When Republicans helped shoot down the grandstanding proposal it provided fodder for pieces like this one from ThinkProgress.org. After calling Medicare “well-loved” they went on to say that:
By not voting for Weiner’s amendment, conservatives are acknowledging that their supposedly substantive claims about health care reform are nothing more than crass political fear-mongering.
Because obviously if you don’t vote to yank the plug on a program you have no right to oppose a similar program, right? Here’s a fun, if unrealistic, analogy that exemplifies how messed up their logic is:
Imagine that there’s a patient in the hospital for some routine tests. A doctor decides that he needs to try out a new heart bypass machine. The patient strenuously objects, but they go ahead and open him up, remove his perfectly healthy heart, and put him on bypass anyway. The good news is that at least the machine works well, and it keeps him alive. (Guess that means it’s “well-loved”, right?)
After the surgery the doctor comes back and says, “If you were so against this idea in the first place, how would you like it if I yanked the power cord right now?” The patient yells, “Don’t do it!” The replies derisively “You are such a hypocrite.”
Here’s the point: once the government decides to take over a niche in the economy you can’t easily go back to the way things were before because they wipe out whatever market once existed in that niche. Before the government took over education private schools were within the grasp of almost all Americans, but since the advent of government-run schools only the wealthy can afford them. FedEx and UPS may compete for package delivery, but the USPS got started with door-to-door letter delivery and no one even tries to compete for that market.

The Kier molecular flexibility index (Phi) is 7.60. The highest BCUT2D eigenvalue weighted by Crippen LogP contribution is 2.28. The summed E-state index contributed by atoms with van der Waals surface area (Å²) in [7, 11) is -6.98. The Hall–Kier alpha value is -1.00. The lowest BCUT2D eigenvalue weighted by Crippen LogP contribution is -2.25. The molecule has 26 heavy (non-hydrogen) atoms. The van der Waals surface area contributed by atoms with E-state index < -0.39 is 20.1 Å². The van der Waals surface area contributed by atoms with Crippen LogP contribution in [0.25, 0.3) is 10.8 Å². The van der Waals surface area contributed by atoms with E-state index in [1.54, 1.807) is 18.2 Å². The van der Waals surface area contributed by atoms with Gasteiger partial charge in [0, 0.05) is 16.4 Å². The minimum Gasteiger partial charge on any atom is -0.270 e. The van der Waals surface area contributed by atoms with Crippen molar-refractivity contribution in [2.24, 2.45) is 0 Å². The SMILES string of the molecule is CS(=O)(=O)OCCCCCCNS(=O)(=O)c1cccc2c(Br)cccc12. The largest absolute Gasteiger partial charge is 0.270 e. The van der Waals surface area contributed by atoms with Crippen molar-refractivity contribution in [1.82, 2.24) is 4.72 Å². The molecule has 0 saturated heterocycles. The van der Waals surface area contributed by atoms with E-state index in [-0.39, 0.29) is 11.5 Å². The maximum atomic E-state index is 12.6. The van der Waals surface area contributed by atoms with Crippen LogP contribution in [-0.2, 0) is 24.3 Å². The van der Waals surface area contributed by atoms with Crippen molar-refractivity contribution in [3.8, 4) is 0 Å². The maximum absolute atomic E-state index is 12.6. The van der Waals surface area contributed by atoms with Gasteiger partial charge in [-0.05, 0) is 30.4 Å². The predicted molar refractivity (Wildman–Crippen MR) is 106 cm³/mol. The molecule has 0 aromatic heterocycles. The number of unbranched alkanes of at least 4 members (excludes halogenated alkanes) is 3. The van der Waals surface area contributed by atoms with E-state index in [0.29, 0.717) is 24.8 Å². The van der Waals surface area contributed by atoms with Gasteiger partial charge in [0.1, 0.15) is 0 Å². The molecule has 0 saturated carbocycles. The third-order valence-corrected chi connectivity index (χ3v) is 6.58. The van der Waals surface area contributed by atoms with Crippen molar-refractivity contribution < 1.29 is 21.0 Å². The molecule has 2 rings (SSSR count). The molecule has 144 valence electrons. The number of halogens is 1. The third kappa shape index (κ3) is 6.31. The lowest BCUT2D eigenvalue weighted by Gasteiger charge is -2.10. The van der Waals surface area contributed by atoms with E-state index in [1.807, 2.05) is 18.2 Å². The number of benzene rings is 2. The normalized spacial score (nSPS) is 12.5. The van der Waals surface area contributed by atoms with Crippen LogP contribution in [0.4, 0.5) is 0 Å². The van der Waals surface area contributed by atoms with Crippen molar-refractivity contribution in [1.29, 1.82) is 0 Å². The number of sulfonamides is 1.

This isn’t necessarily a bad thing. Sometimes a government-run monopoly is necessary. The textbook example is national defense. We don’t have a bunch of competing private air forces, and that’s OK.
But it is bordering on sheer stupidity to close your eyes to the fact that once the government takes over an economic niche you can’t just stick the genie back in the bottle and pretend it never happened. There’s nothing hypocritical about refusing to pull the plug on Medicare while trying to prevent government from expanding its power. It’s sort of like the poor guy on the heart bypass machine fighting to keep the crazy doctor from taking out his lungs next. Of course he probably also wants off of the bypass machine, but not until they put his heart back in!
These charges of hypocrisy — against ordinary Americans standing up in the political process and Republican politicians voting responsibly — are so pathetically weak they really highlight the extent to which the liberal wing of the Democratic party has misjudged the mood of the American people. This country voted for Obama because of the myth he represented, not because his liberal pipe dream policies were ever remotely popular.
Having said that, I agree with Randy: now is when things get interesting. The fact that Obama got elected without popular support for his policies is a reason to have hope that Americans will stand for what is right, but it’s also a reason to fear the capacity of the political left and their allies in the MSM to con everyday Americans into betraying their own principles and self-interest on a massive scale.
Robert Wallace is classical liberal and a devout Mormon. He is currently studying economics in graduate school. He and his wife work as business analysis consultants, and they live as undercover conservatives with their two small children in a liberal bastion of a college town. He has been writing for America’s Right since December 2008.